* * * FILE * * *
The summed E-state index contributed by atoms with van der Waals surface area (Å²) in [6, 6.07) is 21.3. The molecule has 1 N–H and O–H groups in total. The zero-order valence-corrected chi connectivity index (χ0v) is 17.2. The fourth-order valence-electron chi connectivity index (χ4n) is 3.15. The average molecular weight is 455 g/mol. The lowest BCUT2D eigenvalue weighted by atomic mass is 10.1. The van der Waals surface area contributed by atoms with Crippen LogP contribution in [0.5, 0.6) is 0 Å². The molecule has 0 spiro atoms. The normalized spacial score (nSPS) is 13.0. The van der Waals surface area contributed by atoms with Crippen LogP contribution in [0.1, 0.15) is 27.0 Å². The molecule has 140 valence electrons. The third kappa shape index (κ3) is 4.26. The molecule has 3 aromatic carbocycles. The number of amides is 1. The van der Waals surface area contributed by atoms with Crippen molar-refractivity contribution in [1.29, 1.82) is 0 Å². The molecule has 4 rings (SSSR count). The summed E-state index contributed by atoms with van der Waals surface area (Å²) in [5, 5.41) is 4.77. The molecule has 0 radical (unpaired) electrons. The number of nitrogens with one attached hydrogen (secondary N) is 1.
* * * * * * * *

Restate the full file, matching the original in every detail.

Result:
The summed E-state index contributed by atoms with van der Waals surface area (Å²) in [6, 6.07) is 21.3. The molecule has 1 N–H and O–H groups in total. The zero-order valence-corrected chi connectivity index (χ0v) is 17.2. The fourth-order valence-electron chi connectivity index (χ4n) is 3.15. The average molecular weight is 455 g/mol. The lowest BCUT2D eigenvalue weighted by atomic mass is 10.1. The van der Waals surface area contributed by atoms with Crippen LogP contribution in [0.5, 0.6) is 0 Å². The molecule has 0 spiro atoms. The normalized spacial score (nSPS) is 13.0. The van der Waals surface area contributed by atoms with Crippen LogP contribution in [0.1, 0.15) is 27.0 Å². The molecule has 140 valence electrons. The third kappa shape index (κ3) is 4.26. The molecule has 3 aromatic carbocycles. The number of amides is 1. The van der Waals surface area contributed by atoms with Crippen molar-refractivity contribution in [1.29, 1.82) is 0 Å². The molecule has 4 rings (SSSR count). The summed E-state index contributed by atoms with van der Waals surface area (Å²) in [5, 5.41) is 4.77. The molecule has 0 radical (unpaired) electrons. The number of nitrogens with one attached hydrogen (secondary N) is 1.